In this issue Special section: Georeferenced soil information system for

In this issue
Special section: Georeferenced
soil information system for
agricultural land use planning
Organized information on soils and
land use has always been regarded as
a base for sound agricultural planning. This information on soil and
land resources (SIS) forms the basis
for storing soil and land databases for
implementation and monitoring various efforts on land resource management. In view of huge demands
on natural resources like soil and
water with special reference to the
environment and its protection, there
is a need for better information on
spatial variation and trends in the
conditions of soils and landscapes.
Since modern-day information system of any natural source requires its
physical location in terms of space,
exact referencing of important spots
has become necessary. The geographic information system (GIS) for
georeferencing soil information system (GeoSIS) was developed to meet
this need. Since India is a large country, it was decided to restrict the
study to the Indo-Gangetic Plains
(IGP) and the black soil regions
(BSR), for brevity. The GeoSIS,
SOTER (Soil and Digital Database),
land evaluation methods, pedotransfer
functions, revised soil maps of the
IGP and BSR and revised agroecological subregion maps of the
IGP and BSR were the main output
of the National Agricultural Innovative Project (NAIP) sponsored effort
on ‘Georeferenced soil information
system for land use planning and
monitoring soil and land quality for
The first article (Bhattacharyya et
al.) shows the rationale behind the
development of GeoSIS and assessment of the database generated.
Chandran et al. detail the SOTER
(soil and terrain) database. Soil physical properties and use of pedotransfer
functions are explained in the next
three articles by Tiwary et al., Raychaudhuri et al. and Patil et al. respectively. Use of soil parameters to
derive soil and land quality and their
impact are discussed by Ray et al.
and Sidhu et al. Land evaluation
methods, including crop model to
arrive at minimum datasets are
assessed by Chatterji et al. and
Venugopalan et al. Soil information
system in the IGP and BSR includes
detailed soil horizon-wise database
on soil microbiological properties, as
discussed by Velmourougane et al.
and Srivastava et al. Mandal et al.
detail the revised soil and agroecological subregions maps of the
IGP and BSR. The last article on
WEB GeoSIS by Bhattacharyya et
al. indicates broad areas of GeoSIS
application and the way forward.
The research output in these articles has been generated from NAIP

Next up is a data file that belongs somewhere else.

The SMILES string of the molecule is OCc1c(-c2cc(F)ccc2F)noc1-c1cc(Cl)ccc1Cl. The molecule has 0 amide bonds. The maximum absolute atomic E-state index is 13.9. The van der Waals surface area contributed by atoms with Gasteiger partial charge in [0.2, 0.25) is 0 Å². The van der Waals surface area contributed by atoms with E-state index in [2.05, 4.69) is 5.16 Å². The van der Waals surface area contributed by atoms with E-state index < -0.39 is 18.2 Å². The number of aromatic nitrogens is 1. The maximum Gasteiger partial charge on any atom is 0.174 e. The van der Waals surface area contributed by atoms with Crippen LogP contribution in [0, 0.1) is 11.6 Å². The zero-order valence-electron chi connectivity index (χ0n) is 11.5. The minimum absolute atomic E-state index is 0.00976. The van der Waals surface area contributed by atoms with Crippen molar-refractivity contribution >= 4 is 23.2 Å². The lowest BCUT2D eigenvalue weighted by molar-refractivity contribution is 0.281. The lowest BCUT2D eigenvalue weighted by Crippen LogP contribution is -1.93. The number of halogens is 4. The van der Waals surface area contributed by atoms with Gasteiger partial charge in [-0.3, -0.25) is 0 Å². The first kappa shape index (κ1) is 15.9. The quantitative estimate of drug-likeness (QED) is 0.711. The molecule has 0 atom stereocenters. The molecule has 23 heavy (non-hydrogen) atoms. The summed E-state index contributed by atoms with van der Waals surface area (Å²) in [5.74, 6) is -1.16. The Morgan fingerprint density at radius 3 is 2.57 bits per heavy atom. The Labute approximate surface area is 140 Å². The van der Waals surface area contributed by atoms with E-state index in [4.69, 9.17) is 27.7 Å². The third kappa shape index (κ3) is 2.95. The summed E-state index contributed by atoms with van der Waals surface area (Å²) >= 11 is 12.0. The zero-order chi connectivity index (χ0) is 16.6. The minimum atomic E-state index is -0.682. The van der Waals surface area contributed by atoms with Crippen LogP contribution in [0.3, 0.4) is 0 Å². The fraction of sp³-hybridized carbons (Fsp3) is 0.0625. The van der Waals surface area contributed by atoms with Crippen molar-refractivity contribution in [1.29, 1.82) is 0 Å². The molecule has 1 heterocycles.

sponsored project financed through
the Indian Council of Agricultural
Research (ICAR), NAIP, New Delhi.
The financial assistance is gratefully
acknowledged. We also acknowledge
ICAR, NAIP with special reference
to National Directors, National
Coordinators (C-4) and the Director
Finance (NAIP) for their support. We
thank the Chairman (late) Dr N.
Panda and other members, Dr R. P.
Dhir and Dr D. K. Das of the Consortium Advisory Committee (CAC)
for their guidance and encouragement during the course of this investigation. We also thank the Directors,
NBSS&LUP and Consortium Leader
as well as the Directors of CICR,
Nagpur, NBAIM, Mau, and DWM,
Bhubaneswar for support.
Tapas Bhattacharyya
D. K. Pal
— Guest editors
National Bureau of Soil Survey and
Land Use Planning,
Amravati Road,
Nagpur 440 033, India
Training in scientific writing
Good scientific writing is a learned
art that involves nuances of its own.
These nuances include the crafting of
honed sentences devoid of ambiguous
jargon; a streamlined sentence flow
moulded by the inertia of well knitted logic; and unequivocal clarity.
Furthermore, the writing process
whets the infant researcher’s scientific temper. It allows him to think
rigorously through his proofs, and
being the only proxy for his research,
demands that he be precise while expressing his ideas. Every word must
hold fort in the face of the reasoned
scepticism that defines the scientific
Considering such a premium on
scientific writing, it is surprising to
note, however, that only a few researchers are confident about their
writing skills. Most others, particularly young researchers and students,
find themselves rather ill-equipped.
But why? First, researchers belonging to different linguistic tribes often
struggle to write in English. Second,
there is a dearth of scientific writing
courses in the university curricula
around the world. Third, the mentor,
instead of guiding his students
through the writing process, often
ends up writing significant chunks of
his student’s paper himself. And
fourth, owing to the prevalent practice of papers written in collaboration, the learning experience of each
collaborator is diluted – confined to
only those sections he writes. The
writing on the wall could not be
more explicit: at present, the ‘graduate-level training in scientific writing
is inadequate’.
A General Article (page 1386),
delineates other similar problems
which hinder the inculcation of good
writing practices. In this study, surveys are conducted to understand the
sentiments of young researchers
when confronted with the task of scientific writing. Such surveys, the
article reports, could also be used to
develop educational models – the
Scandinavian thesis model, for example – to aid researchers become
better writers.
Somendra Singh Kharola
S. Ramaseshan Fellow
[email protected]